2.1 Statistics on children with disabilities receiving education

There are very few statistical studies that can point to the number of children with disabilities who receive education. Recent reports, such as the Education for All Global Monitoring Report 2010,41 show modest improvements in some countries over some previous reports.42 UNESCO has conducted significant research into the plight of children with disabilities in developing countries. It reports that exclusion from education “is particularly more serious among persons with disabilities, of whom approximately 97 per cent do not have the basic reading and writing skills.”43 Literacy rates are as low as 1 per cent for women with disabilities.44 In its briefing paper on “Children out of School,” UNESCO states that most children with disabilities in developing countries are not attending school, and there is “no inclusion of those with physical, emotional or learning impairments within the education system.”45


42A 2004 report for the World Bank stated that “estimates of the percent of disabled children and youth who attend school in developing countries range from less than 1% (Salamanca Framework for Action) to 5% (Habibi 1999)”. Peters, S, 2004. “Inclusive Education: An EFA Strategy for all children”. Available at http://siteresources.worldbank.org/EDUCATION/Resources/278200-1099079877269/547664-1099079993288/InclusiveEdu_efa_strategy_for_children.pdf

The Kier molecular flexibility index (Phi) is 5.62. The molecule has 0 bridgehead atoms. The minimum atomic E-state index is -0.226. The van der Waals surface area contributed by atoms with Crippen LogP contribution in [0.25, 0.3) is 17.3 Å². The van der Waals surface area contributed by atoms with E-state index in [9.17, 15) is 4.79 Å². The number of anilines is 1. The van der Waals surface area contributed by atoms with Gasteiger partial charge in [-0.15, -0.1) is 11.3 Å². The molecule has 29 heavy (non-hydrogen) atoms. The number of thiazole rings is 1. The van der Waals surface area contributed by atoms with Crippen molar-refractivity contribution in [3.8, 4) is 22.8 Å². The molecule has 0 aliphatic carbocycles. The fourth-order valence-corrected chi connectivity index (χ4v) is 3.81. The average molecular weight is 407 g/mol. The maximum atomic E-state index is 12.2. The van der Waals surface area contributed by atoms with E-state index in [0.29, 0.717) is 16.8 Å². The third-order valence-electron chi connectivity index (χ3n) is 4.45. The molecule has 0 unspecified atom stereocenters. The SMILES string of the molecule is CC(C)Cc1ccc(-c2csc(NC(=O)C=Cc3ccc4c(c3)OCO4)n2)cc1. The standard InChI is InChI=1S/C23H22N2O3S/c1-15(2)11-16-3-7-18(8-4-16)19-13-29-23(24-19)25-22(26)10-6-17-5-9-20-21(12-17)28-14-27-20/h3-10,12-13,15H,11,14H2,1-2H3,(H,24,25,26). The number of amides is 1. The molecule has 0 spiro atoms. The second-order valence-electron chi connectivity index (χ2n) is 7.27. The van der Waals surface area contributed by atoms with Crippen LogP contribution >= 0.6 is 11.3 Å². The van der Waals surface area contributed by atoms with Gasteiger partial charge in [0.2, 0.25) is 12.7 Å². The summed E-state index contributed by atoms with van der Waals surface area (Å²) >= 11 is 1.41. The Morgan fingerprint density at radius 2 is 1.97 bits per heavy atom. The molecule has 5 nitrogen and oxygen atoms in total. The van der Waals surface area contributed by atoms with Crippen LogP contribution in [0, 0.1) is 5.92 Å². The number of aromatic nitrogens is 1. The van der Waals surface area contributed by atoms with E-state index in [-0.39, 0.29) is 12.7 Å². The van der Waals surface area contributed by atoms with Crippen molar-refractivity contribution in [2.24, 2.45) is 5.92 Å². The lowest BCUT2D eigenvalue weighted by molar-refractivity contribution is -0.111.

One estimate from China suggests that “there are 8 million disabled children while special schools cater for approximately 130,000” Watkins, K (2000), The OXFAM Education Report. OXFAM. OXFORD cited in UNESCO Children out of School

43UNESCO 2008 “UNESCO 48th International Conference on Education” page 30, available at http://www.ibe.unesco.org/fileadmin/user_upload/Policy_Dialogue/48th_ICE/ICE_FINAL_REPORT_eng.pdf


45UNESCO “Children out of School”, available at http://www.unesco.org/education/efa/global_co/policy_group/children_out_of_school.pdf